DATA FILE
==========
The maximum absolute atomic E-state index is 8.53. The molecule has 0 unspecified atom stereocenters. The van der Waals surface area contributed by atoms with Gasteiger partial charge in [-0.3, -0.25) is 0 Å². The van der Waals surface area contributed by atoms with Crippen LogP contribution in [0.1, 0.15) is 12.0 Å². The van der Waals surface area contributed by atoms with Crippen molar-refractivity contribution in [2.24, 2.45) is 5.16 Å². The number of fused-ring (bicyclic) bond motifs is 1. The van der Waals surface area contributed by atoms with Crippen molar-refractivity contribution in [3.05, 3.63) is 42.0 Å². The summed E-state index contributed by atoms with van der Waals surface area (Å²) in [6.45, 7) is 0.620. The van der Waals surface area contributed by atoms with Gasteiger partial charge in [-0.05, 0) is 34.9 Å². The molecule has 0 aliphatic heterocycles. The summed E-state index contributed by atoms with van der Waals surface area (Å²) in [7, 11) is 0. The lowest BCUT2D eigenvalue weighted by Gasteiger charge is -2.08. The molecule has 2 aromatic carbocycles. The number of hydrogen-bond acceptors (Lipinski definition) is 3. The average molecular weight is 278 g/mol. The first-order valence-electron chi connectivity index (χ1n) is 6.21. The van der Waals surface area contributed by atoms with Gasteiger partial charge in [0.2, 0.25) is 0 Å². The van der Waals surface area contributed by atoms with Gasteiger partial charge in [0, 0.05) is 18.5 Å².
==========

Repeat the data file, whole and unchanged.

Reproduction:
The maximum absolute atomic E-state index is 8.53. The molecule has 0 unspecified atom stereocenters. The van der Waals surface area contributed by atoms with Gasteiger partial charge in [-0.3, -0.25) is 0 Å². The van der Waals surface area contributed by atoms with Crippen LogP contribution in [0.1, 0.15) is 12.0 Å². The van der Waals surface area contributed by atoms with Crippen molar-refractivity contribution in [2.24, 2.45) is 5.16 Å². The number of fused-ring (bicyclic) bond motifs is 1. The van der Waals surface area contributed by atoms with Crippen molar-refractivity contribution in [3.05, 3.63) is 42.0 Å². The summed E-state index contributed by atoms with van der Waals surface area (Å²) in [6.45, 7) is 0.620. The van der Waals surface area contributed by atoms with Gasteiger partial charge in [-0.05, 0) is 34.9 Å². The molecule has 0 aliphatic heterocycles. The summed E-state index contributed by atoms with van der Waals surface area (Å²) in [7, 11) is 0. The lowest BCUT2D eigenvalue weighted by Gasteiger charge is -2.08. The molecule has 2 aromatic carbocycles. The number of hydrogen-bond acceptors (Lipinski definition) is 3. The average molecular weight is 278 g/mol. The first-order valence-electron chi connectivity index (χ1n) is 6.21. The van der Waals surface area contributed by atoms with Gasteiger partial charge in [0.2, 0.25) is 0 Å². The van der Waals surface area contributed by atoms with Gasteiger partial charge in [0, 0.05) is 18.5 Å².